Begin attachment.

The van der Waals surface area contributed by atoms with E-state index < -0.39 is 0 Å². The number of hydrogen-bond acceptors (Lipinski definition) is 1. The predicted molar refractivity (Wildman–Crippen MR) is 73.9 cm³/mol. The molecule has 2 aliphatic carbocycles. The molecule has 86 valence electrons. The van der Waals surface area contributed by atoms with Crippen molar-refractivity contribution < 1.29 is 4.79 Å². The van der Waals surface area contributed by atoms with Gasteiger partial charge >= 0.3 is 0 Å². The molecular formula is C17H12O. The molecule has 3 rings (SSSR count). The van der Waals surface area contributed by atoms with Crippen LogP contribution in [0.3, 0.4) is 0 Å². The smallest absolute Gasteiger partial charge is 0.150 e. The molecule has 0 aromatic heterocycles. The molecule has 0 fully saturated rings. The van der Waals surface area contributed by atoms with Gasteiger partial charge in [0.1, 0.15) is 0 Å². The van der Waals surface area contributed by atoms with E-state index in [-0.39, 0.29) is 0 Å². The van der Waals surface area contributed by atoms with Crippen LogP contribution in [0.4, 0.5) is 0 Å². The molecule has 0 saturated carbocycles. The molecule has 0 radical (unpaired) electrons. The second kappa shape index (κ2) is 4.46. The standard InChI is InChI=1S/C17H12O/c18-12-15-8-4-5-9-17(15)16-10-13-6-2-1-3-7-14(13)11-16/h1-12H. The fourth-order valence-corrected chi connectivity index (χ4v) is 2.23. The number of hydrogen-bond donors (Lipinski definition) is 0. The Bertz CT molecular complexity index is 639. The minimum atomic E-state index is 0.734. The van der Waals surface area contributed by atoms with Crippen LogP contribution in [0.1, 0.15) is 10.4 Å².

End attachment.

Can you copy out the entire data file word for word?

The van der Waals surface area contributed by atoms with E-state index < -0.39 is 0 Å². The number of hydrogen-bond acceptors (Lipinski definition) is 1. The predicted molar refractivity (Wildman–Crippen MR) is 73.9 cm³/mol. The molecule has 2 aliphatic carbocycles. The molecule has 86 valence electrons. The van der Waals surface area contributed by atoms with Crippen molar-refractivity contribution < 1.29 is 4.79 Å². The van der Waals surface area contributed by atoms with Gasteiger partial charge >= 0.3 is 0 Å². The molecular formula is C17H12O. The molecule has 3 rings (SSSR count). The van der Waals surface area contributed by atoms with Crippen LogP contribution in [0.3, 0.4) is 0 Å². The smallest absolute Gasteiger partial charge is 0.150 e. The molecule has 0 aromatic heterocycles. The molecule has 0 fully saturated rings. The van der Waals surface area contributed by atoms with Gasteiger partial charge in [0.1, 0.15) is 0 Å². The van der Waals surface area contributed by atoms with E-state index in [-0.39, 0.29) is 0 Å². The van der Waals surface area contributed by atoms with Crippen LogP contribution in [0.4, 0.5) is 0 Å². The molecule has 0 saturated carbocycles. The molecule has 0 radical (unpaired) electrons. The second kappa shape index (κ2) is 4.46. The standard InChI is InChI=1S/C17H12O/c18-12-15-8-4-5-9-17(15)16-10-13-6-2-1-3-7-14(13)11-16/h1-12H. The fourth-order valence-corrected chi connectivity index (χ4v) is 2.23. The number of hydrogen-bond donors (Lipinski definition) is 0. The Bertz CT molecular complexity index is 639. The minimum atomic E-state index is 0.734. The van der Waals surface area contributed by atoms with Crippen LogP contribution in [0.1, 0.15) is 10.4 Å².